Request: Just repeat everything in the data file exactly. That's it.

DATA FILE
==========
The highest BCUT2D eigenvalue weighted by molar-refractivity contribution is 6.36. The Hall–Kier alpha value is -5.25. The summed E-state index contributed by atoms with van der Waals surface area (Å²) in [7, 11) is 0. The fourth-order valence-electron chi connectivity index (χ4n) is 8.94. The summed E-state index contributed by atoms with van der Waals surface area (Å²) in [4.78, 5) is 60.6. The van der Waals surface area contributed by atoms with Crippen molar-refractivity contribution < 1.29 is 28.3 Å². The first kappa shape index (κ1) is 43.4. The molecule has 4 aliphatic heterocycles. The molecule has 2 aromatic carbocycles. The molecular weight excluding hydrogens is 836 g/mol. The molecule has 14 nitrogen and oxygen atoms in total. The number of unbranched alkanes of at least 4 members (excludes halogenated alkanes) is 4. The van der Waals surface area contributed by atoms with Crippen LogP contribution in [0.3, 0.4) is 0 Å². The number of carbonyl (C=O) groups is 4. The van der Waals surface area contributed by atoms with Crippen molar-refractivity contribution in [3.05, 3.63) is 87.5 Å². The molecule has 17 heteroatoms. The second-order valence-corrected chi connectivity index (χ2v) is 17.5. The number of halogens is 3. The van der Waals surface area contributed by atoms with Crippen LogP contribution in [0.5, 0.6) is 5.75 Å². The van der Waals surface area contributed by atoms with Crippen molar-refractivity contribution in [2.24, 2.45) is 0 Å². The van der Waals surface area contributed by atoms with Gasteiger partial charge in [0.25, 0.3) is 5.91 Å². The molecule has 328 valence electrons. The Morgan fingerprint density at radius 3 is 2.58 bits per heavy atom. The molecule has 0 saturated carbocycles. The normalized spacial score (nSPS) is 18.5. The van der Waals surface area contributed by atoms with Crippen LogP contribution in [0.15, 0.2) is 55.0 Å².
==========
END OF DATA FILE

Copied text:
The highest BCUT2D eigenvalue weighted by molar-refractivity contribution is 6.36. The Hall–Kier alpha value is -5.25. The summed E-state index contributed by atoms with van der Waals surface area (Å²) in [7, 11) is 0. The fourth-order valence-electron chi connectivity index (χ4n) is 8.94. The summed E-state index contributed by atoms with van der Waals surface area (Å²) in [4.78, 5) is 60.6. The van der Waals surface area contributed by atoms with Crippen molar-refractivity contribution < 1.29 is 28.3 Å². The first kappa shape index (κ1) is 43.4. The molecule has 4 aliphatic heterocycles. The molecule has 2 aromatic carbocycles. The molecular weight excluding hydrogens is 836 g/mol. The molecule has 14 nitrogen and oxygen atoms in total. The number of unbranched alkanes of at least 4 members (excludes halogenated alkanes) is 4. The van der Waals surface area contributed by atoms with Crippen LogP contribution in [0.3, 0.4) is 0 Å². The number of carbonyl (C=O) groups is 4. The van der Waals surface area contributed by atoms with Crippen molar-refractivity contribution in [3.05, 3.63) is 87.5 Å². The molecule has 17 heteroatoms. The second-order valence-corrected chi connectivity index (χ2v) is 17.5. The number of halogens is 3. The van der Waals surface area contributed by atoms with Crippen LogP contribution in [0.5, 0.6) is 5.75 Å². The van der Waals surface area contributed by atoms with Crippen molar-refractivity contribution in [2.24, 2.45) is 0 Å². The van der Waals surface area contributed by atoms with Gasteiger partial charge in [0.25, 0.3) is 5.91 Å². The molecule has 328 valence electrons. The Morgan fingerprint density at radius 3 is 2.58 bits per heavy atom. The molecule has 0 saturated carbocycles. The normalized spacial score (nSPS) is 18.5. The van der Waals surface area contributed by atoms with Crippen LogP contribution in [0.15, 0.2) is 55.0 Å².